Engineering Students Celebrate 20 Years of the International RoboSub Competition
Meghan Brown posted on August 25, 2017 | 1209 views
(Image courtesy of RoboNation Robotics Community.)
(Image courtesy of RoboNation Robotics Community.)

Competitions are a great way for engineering students to refine their technical skills and prepare for their professional careers while still having fun. Competitions for solar cars, concrete canoes, race cars and autonomous vehicles are increasingly popular, and run the gamut from design-only challenges to building entire working prototypes.

One of the more venerable examples— the International RoboSub Competition—recently wrapped up it’s 20th iteration. This week-long competition saw more than 300 engineering students testing their mechanical, electrical, computer and systems engineering skills while competing for cash prizes.

Since its inception 20 years ago, RoboSub has seen the number of teams grow substantially. This year’s 46 teams—each with their own student-designed-and-built autonomous submarine—hailed from 14 U.S. states and various countries and international cities, including Brazil, Canada, China, India, Japan, Russia, Singapore and Thailand.

The teams had to design and build an autonomous submarine to complete a series of visual- and acoustically-based tasks which simulate the work required of robotic subs in the real world—without human or computer intervention by team members.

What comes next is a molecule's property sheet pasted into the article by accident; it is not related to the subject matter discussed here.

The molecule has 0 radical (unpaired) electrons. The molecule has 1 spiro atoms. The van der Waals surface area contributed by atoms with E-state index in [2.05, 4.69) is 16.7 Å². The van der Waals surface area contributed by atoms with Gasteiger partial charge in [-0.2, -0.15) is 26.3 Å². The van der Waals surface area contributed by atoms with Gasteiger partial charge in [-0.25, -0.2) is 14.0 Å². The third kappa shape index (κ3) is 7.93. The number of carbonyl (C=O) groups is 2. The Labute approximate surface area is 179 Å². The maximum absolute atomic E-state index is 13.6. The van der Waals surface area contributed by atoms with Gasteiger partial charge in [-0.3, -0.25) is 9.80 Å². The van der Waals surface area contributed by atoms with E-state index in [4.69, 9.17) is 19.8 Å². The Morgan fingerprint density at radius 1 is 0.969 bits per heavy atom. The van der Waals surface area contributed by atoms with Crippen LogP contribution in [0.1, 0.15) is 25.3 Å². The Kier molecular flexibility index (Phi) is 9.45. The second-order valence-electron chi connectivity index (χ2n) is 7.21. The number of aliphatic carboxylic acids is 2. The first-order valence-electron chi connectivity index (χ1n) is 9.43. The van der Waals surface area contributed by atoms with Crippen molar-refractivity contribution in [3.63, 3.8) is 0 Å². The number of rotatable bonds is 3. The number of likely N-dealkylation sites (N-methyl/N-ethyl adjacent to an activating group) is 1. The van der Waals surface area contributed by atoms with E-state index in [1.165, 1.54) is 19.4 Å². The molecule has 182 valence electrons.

Missions ranged from simple tasks like touching colored buoys, passing over an obstacle without touching it and dropping markers into a bin—to complex actions like firing mock torpedoes through small cut-out holes, identifying sound from an acoustic pinger, grabbing and moving an object, surfacing the AUV, and knocking balls outside of an octagon.

All the underwater activity during the event took place at the Transducer Evaluation Center pool at the Space and Naval Warfare Systems Center Pacific —a test facility that houses six million gallons of water to simulate a vast underwater expanse.

(Image courtesy of RoboNation Robotics Community.)
(Image courtesy of RoboNation Robotics Community.)

Cornell University took this year’s top prize of $4,500 USD. Far Eastern Federal University from Russia won second prize and $4,000 and National University of Singapore placed third for $3,000. Earning fourth place and $2,000 was Harbin Engineering University from China. Georgia Institute of Technology rounded out the top five, taking home $1,000.

Smaller awards of $1,500 and $1,000 in specially judged categories went to Cornell University, San Diego State University, University of Puerto Rico at Mäyaguez, McGill University and Embry-Riddle Aeronautical University. 

(Image courtesy of RoboNation Robotics Community.)
(Image courtesy of RoboNation Robotics Community.)

The event is co-sponsored by the Office of Naval Research (ONR) and the Association of Unmanned Vehicles International Foundation (AUVSIF).

“Competitions like RoboSub are a win-win for participants and the Navy,” said Dr. Daniel Deitz, a program officer in ONR's Ocean Battlespace Sensing Department and RoboSub judge. “It provides students with career field experiences and, for the Navy, it provides a venue for development and better understanding of autonomous undersea vehicles [AUV].”

Autonomous systems will extend the air, surface, underwater and ground vehicle capabilities of the Navy and Marine Corps. “As unmanned and autonomous technologies advance, the Navy will continue to improve the science behind autonomous vehicles,” said Deitz. “We hope today’s RoboSub participants will become those engineers, and contribute great ideas and innovative concepts about what the next unmanned systems will look like and how they will operate.”

To learn more, visit the RoboSub competition website.

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